Life has a way of knocking me off my high horse. It kicks me right off, usually only moments after I get on.
Yesterday, I was feeling pretty good about myself. A national magazine gig. I had just received an advance copy of a book from a New York publishing house to review for my story. I was feeling pretty darn important.
Now, in case you didn't know, it's January. And, just in case you weren't aware, it's often very, very cold in January. This makes my non-driving lifestyle annoying at best, and often, it puts me on the border of child neglect as the girls and I trudge home through the snow in zero degree weather, Carolyn with a head of wet hair (which of course I cover with hat(s)). Anyhow, yesterday morning was especially cold so I decided to drive Carolyn to school (for the very first time and yes I know I picked her up the other day but picking up is not the same as dropping off) on my way to the office, aka coffeehouse.
We g0t there early and I nabbd a spot right in front. I was eager to do this because I believe, in my heart of hearts, that the other moms believe I'm an unlicensed drunken driver. They have minivans. I have a nearly broken-down stroller. They perceive something to be amiss.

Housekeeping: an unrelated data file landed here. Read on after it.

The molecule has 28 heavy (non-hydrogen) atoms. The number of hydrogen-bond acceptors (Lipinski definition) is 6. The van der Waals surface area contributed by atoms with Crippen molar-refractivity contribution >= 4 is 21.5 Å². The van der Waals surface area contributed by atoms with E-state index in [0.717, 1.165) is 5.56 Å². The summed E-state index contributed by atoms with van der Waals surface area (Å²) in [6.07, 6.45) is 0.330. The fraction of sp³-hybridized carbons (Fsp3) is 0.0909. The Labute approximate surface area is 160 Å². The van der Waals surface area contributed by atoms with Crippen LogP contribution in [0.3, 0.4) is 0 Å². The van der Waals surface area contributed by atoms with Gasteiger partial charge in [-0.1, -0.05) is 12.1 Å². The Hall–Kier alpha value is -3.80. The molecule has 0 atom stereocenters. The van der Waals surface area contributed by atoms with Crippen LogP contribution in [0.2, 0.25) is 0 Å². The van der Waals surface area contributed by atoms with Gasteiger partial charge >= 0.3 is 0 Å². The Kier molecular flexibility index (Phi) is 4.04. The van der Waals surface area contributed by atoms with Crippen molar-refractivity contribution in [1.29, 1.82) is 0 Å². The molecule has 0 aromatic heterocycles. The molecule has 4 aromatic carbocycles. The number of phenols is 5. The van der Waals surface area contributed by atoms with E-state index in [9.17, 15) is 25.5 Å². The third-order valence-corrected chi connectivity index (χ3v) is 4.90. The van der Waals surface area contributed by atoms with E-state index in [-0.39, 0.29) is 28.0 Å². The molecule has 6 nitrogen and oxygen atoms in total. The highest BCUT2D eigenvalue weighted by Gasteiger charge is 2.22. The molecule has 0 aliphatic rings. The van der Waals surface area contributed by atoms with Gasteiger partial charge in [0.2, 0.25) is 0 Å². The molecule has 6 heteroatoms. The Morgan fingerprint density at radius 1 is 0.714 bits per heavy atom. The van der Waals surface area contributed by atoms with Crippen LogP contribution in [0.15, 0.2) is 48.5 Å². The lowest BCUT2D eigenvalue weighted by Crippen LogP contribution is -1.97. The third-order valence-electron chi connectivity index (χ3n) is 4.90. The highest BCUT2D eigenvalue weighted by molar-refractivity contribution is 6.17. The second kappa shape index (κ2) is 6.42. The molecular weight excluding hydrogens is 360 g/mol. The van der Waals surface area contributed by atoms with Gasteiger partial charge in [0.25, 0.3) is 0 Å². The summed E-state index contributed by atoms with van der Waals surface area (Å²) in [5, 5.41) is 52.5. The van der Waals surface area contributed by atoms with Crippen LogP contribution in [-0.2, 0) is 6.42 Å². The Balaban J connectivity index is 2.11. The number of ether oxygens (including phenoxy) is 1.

When I came back out, low and behold, the car won't start. Now, our car is a big gold car that used to be a cop car. It's quirky, to put it mildly. This not starting has happened before and it has weird rules, like if you get out of the car and try again, it'll start. And you usually have to wait 15 minutes. And it's more likely to start with the automatic starter.
I realize none of this makes any sense, but trust me, it's all completely true.
So not only do I have to sit in my big gold car as the early parents leave, I have to see all the late parents come and go as I sit in my big gold (very chilly) car pretending to talk on my cell phone.
And now, they all have a new reason to think I'm weird. Excellent.
The best part is, I walked home because I had bunches of work to do. Steve walked up to the car and started it right away.
Once again, I proved that while I look OK on paper (New York editors think I'm equipped to write stories for their magazine) I fail miserably at real life (moms avoid eye contact with me as we pass in the hall).
Eh... I'll take that.